Rewritten (Toxic, Part 2)
Mouth agape, I listen to Husband’s story.
Part of me wants to turn the car around. Expose Father’s lies. Another part is detached, compartmentalising this latest betrayal the same way Mom takes a giant step back from Father and stares at the floor.
I burst into guffaws. “He did not.”
“He absolutely did.”
My mouth somehow widens. I blink hard and forget to breathe.
Worst part is believing every word describing Father’s #narcissist behaviour. And wondering why I didn’t see it coming.
Last year, Mom called with upsetting news.
“Your Father told me I was going to see a doctor, I thought he meant the family doctor or my rheumatologist, but instead I’m sitting across from a man I don’t know who starts this test and he tells me I have dementia, he took my keys away, it’s illegal for me to drive, I felt so betrayed I refused to get in the car with your father after that, so I walked home.
“I’m giving you my car, OK? I don’t want anyone else to get her.”
We talked for over an hour. Me trying to get all the details, Mom so upset she can barely hold the phone steady.
“Mom, you need to get a second opinion. It’s too big a diagnosis to not.”
I immediately go into research mode. It’s my best defence against this kind of stress. Reading blogs, asking friends online, discovering a plethora of online sites dedicated to dementia research and support. And hit on something so important.
Mild Cognitive Impairment (#MCI) is often confused with dementia.
A foremost expert interviews about the difference, the grey areas between the two, and asks one question: can you leave this person alone for any amount of time and not worry about their safety? No means dementia. Yes means MCI. But dad let her walk home.
She needs a second opinion.
But talking to Father is impossible. He turns the conversation to insurance.
“I took her for testing because if she gets in an accident insurance won’t cover the costs.”
Of course this is about money. And control. She is fully dependent on him if it’s true. He can tell any story he wants because she no longer has a voice.
I send emails. He stands behind the diagnosis. I can’t get through to him because he wants it to be dementia.
For a month, mom and I talk about how much this impacts her daily life. They put her on drugs that give her the worst headaches, so much pain she never gets out of bed. Depression sets in. I keep researching, telling her what I find.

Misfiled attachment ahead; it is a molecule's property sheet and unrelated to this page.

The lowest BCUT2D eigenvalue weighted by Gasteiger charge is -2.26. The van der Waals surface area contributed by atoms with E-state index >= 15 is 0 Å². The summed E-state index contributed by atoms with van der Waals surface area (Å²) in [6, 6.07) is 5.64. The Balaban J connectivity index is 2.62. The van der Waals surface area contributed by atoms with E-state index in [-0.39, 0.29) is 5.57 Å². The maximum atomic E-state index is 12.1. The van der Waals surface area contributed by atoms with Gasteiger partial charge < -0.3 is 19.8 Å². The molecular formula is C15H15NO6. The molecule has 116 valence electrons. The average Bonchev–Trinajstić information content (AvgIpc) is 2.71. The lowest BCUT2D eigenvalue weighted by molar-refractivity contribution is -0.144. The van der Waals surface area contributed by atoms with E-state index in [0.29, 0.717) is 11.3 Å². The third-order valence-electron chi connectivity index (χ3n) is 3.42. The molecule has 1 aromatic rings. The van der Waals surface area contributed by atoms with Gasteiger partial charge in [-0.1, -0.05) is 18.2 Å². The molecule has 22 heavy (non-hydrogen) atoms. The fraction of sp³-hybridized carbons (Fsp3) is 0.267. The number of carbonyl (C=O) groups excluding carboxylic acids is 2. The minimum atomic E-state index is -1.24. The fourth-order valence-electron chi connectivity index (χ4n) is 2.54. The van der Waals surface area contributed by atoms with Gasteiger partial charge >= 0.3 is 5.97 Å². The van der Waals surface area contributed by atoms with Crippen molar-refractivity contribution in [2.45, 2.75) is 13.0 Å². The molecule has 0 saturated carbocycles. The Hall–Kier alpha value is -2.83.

Until I can’t hold it in anymore.
“Mom. I don’t think you have dementia.”
“You don’t think I’m crazy?” She sounds so fragile, but there’s a touch of steel in her voice.
“Oh, thank you. Your father keeps treating me like I can’t think or do anything for myself.”
“Is there a doctor you trust, mom? Someone you can call? Tell them what’s going on so they can help you find a second opinion?”
There’s a family doctor she sees, someone she loves. Her confidence builds. Mom decides to call and trust her opinion.
Her family doctor confirms there’s a massive grey area between MCI and dementia. She does not agree with the diagnosis and takes Mom off the pills.
So. Much. Relief. Validation. Gratitude.
I’m proud of myself and Mom.
Except Father rewrites history. Makes himself the hero. Tells Husband how much he researched dementia. How he wasn’t sure if he could trust the original diagnosis, or the psychiatrist. Then insisted Mom call the family doctor for a second opinion. And thank god he did, or she might still be on those pills
“Um, I’m pretty sure Bear did most of that.”
“Oh, she helped a bit.”
This is the story he tells everyone. Husband knows better than to argue with a narcissist.
I shouldn’t be shocked.
But ego energy, not universal energy, fuelled my every step.
One of Mentor’s first lessons: when you use ego energy, you need something in return. Money, gratitude, favours. A fair exchange. Part of shamanic training is recognising you used ego energy. Negotiate your reward.
At the time, it didn’t occur to me how much ego energy I poured into my task. The reward is Mom having a bit more control. But until Husband tells me this story, I didn’t realise I also needed recognition. For being a good and true daughter.
Still crushed under the shame for being unable to save Mom.